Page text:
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      26 August, 2010
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Bleach Bypass
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Bleach Bypass, Skip Bleach, Bleach Reduction, ENR, ACE and Silver Tint are all basically the same process that result in a distinctive high contrast, harsh, faded look. This article looks at creating the look during processing, with da Vinci hardware, and with Photoshop software.

They all leave a black and white image superimposed over the color image. The technique has been around for a long time, and is continually in vogue. Good examples include Seven, Evita, 1984 and Saving Private Ryan, but of course there are numerous other examples that imitate the effect using color enhancement in post-production.

Bleach Bypass at a Film Lab

 

 

Reducing or skipping the bleach bath during color film processing, leaves some or all the silver image and couples less of the color dye. The retained silver increases the contrast and grain, while the reduced dye desaturates the picture. Sometimes there is also a slight alteration of color balance, usually towards cyan. Maroons and blues tend to go black.

Labs must stop normal processing to reconfigure their system, and less silver is recovered. . Consequently it is more expensive to do and there is usually an extra charge.

Each lab has its own recipe for the technique. Some can only do a complete bleach bypass; others can offer 50% reduction by skipping the bleach accelerator.


Bleach Bypass Print

Technicolor is credited with introducing the concept and offers its own ENR process, which adds a separate black and white development. This is more controlled, but not reversible.

Bleach reduction can be applied during any color processing including original camera negative (OCN), intermediate positive (IP), intermediate negative or release print. Skip bleach on negatives result in thin, blown out highlights, whereas skip bleach prints have deeper, heavier shadows and even less saturation than OCN. The results are always hard to predict, and so it is more common to apply the process to intermediates or prints. However, skip bleach on a large number of release prints is expensive and so there is the risk of distant or provincial markets making conventional prints and altering the intended look considerably.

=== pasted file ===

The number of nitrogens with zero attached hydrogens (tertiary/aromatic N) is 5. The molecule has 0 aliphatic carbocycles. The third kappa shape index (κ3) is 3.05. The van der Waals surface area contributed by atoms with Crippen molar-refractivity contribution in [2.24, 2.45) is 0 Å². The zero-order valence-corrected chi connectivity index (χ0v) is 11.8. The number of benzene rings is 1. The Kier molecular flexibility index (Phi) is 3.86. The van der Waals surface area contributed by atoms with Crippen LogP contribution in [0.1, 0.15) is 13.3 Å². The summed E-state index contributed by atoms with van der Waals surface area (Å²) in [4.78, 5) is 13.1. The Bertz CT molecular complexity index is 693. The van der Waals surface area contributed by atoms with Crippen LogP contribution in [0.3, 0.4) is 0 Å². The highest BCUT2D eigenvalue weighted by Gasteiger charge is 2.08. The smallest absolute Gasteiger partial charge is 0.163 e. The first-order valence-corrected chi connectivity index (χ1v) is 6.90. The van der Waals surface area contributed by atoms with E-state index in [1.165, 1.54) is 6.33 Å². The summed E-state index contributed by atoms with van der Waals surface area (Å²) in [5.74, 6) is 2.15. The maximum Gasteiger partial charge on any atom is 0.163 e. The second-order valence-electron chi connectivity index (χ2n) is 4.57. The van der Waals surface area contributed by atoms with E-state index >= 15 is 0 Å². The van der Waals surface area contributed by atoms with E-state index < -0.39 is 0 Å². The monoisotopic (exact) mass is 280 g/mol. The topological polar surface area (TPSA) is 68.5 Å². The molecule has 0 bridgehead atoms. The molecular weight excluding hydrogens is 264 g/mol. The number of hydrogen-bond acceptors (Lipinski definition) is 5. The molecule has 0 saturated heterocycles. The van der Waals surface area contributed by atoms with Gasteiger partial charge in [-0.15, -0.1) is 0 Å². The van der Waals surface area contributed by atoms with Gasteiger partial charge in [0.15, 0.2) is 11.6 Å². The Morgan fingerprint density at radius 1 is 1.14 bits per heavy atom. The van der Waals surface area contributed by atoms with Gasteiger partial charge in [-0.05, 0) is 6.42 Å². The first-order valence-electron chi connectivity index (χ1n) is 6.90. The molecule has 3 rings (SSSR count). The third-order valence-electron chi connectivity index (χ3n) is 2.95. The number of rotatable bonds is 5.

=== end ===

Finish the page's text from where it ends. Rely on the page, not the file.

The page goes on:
The extra density created by the silver image can add as much as 1-2 stops of exposure and so it is usual to underexpose and use flat lighting to produce good results. Another way to control the contrast is to flash the film before processing. Many cinematographers also suggest using diffusion filters or nets to compensate for the harshness. Push developing strengthens color saturation, but also increases the density. In theory a skip-bleach film can be re-processed to restore it to normality. However, if any of these compensations have been made, normal development is likely to create a thin grainy negative. Also remember that bleach bypass film is less stable in long term storage.

 

Variations:
The double inter-positive is a less common process that involves making a color and a black and white inter-positive and then exposing the negative to both. This offers greater control but is time consuming. The results are low saturation, but not as contrasty or as rich in the blacks as full skip bleach.

Bleach Bypass with da Vinci Color Correction Hardware